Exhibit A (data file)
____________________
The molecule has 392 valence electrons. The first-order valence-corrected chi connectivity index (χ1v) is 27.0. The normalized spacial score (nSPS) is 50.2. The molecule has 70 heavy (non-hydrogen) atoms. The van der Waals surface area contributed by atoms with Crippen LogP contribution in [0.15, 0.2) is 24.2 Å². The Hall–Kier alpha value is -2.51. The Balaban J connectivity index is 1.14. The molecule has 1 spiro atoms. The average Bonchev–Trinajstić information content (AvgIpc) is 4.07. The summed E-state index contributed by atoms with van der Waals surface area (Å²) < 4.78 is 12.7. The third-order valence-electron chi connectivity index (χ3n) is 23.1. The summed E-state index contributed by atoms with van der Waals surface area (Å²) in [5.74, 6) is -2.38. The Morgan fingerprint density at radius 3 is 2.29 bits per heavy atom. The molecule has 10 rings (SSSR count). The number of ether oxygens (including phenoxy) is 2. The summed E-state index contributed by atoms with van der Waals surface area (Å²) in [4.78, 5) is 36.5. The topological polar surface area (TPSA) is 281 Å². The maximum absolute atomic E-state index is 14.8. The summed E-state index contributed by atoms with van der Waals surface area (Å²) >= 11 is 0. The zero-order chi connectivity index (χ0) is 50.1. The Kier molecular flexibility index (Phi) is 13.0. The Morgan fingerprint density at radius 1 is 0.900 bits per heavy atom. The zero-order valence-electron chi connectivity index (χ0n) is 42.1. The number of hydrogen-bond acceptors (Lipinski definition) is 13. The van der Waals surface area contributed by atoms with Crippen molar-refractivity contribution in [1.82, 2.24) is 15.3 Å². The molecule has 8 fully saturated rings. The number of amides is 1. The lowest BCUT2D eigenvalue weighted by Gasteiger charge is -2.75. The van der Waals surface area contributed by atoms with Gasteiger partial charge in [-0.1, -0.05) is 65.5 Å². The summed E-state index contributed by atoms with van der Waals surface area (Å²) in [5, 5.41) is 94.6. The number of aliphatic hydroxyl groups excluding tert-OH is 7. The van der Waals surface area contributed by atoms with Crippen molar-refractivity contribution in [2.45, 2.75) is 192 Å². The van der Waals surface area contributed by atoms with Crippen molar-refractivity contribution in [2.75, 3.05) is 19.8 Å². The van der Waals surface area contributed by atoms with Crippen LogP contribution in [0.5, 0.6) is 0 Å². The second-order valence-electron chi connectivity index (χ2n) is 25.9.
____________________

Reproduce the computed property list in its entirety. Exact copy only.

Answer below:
The molecule has 392 valence electrons. The first-order valence-corrected chi connectivity index (χ1v) is 27.0. The normalized spacial score (nSPS) is 50.2. The molecule has 70 heavy (non-hydrogen) atoms. The van der Waals surface area contributed by atoms with Crippen LogP contribution in [0.15, 0.2) is 24.2 Å². The Hall–Kier alpha value is -2.51. The Balaban J connectivity index is 1.14. The molecule has 1 spiro atoms. The average Bonchev–Trinajstić information content (AvgIpc) is 4.07. The summed E-state index contributed by atoms with van der Waals surface area (Å²) < 4.78 is 12.7. The third-order valence-electron chi connectivity index (χ3n) is 23.1. The summed E-state index contributed by atoms with van der Waals surface area (Å²) in [5.74, 6) is -2.38. The Morgan fingerprint density at radius 3 is 2.29 bits per heavy atom. The molecule has 10 rings (SSSR count). The number of ether oxygens (including phenoxy) is 2. The summed E-state index contributed by atoms with van der Waals surface area (Å²) in [4.78, 5) is 36.5. The topological polar surface area (TPSA) is 281 Å². The maximum absolute atomic E-state index is 14.8. The summed E-state index contributed by atoms with van der Waals surface area (Å²) >= 11 is 0. The zero-order chi connectivity index (χ0) is 50.1. The Kier molecular flexibility index (Phi) is 13.0. The Morgan fingerprint density at radius 1 is 0.900 bits per heavy atom. The zero-order valence-electron chi connectivity index (χ0n) is 42.1. The number of hydrogen-bond acceptors (Lipinski definition) is 13. The van der Waals surface area contributed by atoms with Crippen molar-refractivity contribution in [1.82, 2.24) is 15.3 Å². The molecule has 8 fully saturated rings. The number of amides is 1. The lowest BCUT2D eigenvalue weighted by Gasteiger charge is -2.75. The van der Waals surface area contributed by atoms with Gasteiger partial charge in [-0.1, -0.05) is 65.5 Å². The summed E-state index contributed by atoms with van der Waals surface area (Å²) in [5, 5.41) is 94.6. The number of aliphatic hydroxyl groups excluding tert-OH is 7. The van der Waals surface area contributed by atoms with Crippen molar-refractivity contribution in [2.45, 2.75) is 192 Å². The van der Waals surface area contributed by atoms with Crippen molar-refractivity contribution in [2.75, 3.05) is 19.8 Å². The van der Waals surface area contributed by atoms with Crippen LogP contribution in [0.5, 0.6) is 0 Å². The second-order valence-electron chi connectivity index (χ2n) is 25.9.